Samoa gigs a highlight for Navy Band

Published on LSIS Craig Walton (author and photographer)

Location(s): Apia, Samoa

Topic(s): Royal Australian Navy Band, HMAS Choules (L100)

A teacher and children from Aoga Fiamalamalama special needs school dance as the Royal Australia Navy Band Sydney plays during HMAS Choules' visit to Apia, Samoa. (photo: LSIS Craig Walton)
A teacher and children from Aoga Fiamalamalama special needs school dance as the Royal Australia Navy Band Sydney plays during HMAS Choules' visit to Apia, Samoa.

Performing in Samoa recently was a career highlight for Musicians from the Royal Australian Navy Band Sydney.

The band members visited with HMAS Choules as part of Australian Defence Force engagement activities in the South West Pacific.

Able Seaman Musician Mark Nivet in Apia, Samoa.

Able Seaman Musician Mark Nivet in Apia, Samoa.

Able Seaman Musician Mark Nivet is one of the band’s vocalists. He said he was thrilled with the lively response from students who were up and dancing during the band’s performance at Avele College, a high school in Samoa.

“Our band has told me that the Avele College performance was received in the most amazing way we’ve ever been received anywhere in the world.

“So it’s been a very moving experience for us, and the feedback was incredible.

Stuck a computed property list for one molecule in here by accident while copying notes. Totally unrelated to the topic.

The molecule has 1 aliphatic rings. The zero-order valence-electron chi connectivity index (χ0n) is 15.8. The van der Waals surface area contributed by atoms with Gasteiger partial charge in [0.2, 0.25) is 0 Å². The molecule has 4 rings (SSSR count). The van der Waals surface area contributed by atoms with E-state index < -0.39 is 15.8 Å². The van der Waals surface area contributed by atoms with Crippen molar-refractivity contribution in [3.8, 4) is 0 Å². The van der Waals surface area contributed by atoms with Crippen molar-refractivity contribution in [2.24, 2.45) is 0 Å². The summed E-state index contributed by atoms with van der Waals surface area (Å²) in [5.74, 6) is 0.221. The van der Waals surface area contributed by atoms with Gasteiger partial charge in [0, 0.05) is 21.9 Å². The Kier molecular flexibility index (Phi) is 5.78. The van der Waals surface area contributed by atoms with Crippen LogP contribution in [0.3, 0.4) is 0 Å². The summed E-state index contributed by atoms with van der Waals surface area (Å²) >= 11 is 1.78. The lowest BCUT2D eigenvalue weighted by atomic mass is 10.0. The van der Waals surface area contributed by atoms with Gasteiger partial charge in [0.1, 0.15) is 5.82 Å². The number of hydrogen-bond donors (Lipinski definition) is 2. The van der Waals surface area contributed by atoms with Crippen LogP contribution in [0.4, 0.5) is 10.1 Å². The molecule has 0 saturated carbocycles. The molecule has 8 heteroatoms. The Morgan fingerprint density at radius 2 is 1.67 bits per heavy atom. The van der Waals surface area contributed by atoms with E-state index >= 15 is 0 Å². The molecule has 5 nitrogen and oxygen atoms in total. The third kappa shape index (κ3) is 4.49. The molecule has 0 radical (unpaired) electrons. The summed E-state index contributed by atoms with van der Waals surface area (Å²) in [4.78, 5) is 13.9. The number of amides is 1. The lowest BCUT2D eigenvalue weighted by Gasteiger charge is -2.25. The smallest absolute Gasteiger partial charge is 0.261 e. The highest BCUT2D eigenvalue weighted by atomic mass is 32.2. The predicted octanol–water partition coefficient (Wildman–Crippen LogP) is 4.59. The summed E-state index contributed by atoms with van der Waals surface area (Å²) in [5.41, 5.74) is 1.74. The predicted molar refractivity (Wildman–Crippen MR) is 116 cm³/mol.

“The students were very positive and very keen to give back to us and include themselves in our performance, so it kind of became a unique joint experience for all of us together, so we were all very moved,” Able Seaman Musician Nivet said.

The 45-year-old from Waterloo in Sydney has served in the Royal Australian Navy since 2012 and says gigs like those in Samoa are some of the highlights that make his job so satisfying.

“Performance, it’s always been my happy place,” Able Seaman Nivet said.

The band delivered many performances for residents and community leaders from across Samoa during the visit by HMAS Choules in late August.

The band also performed at Mapuifagelele Home for the Aged and also Aoga Fiamalamalama Special Needs School.

Petty Officer Musician Robert Flynn said in a cultural way, music speaks across all languages.

“So a language barrier doesn’t seem to matter when we play at schools, and it tends to brighten their day. It’s always a lot of fun,” Petty Officer Flynn said.

Imagery is available on the Defence Image Gallery: https://images.defence.gov.au/S20192052.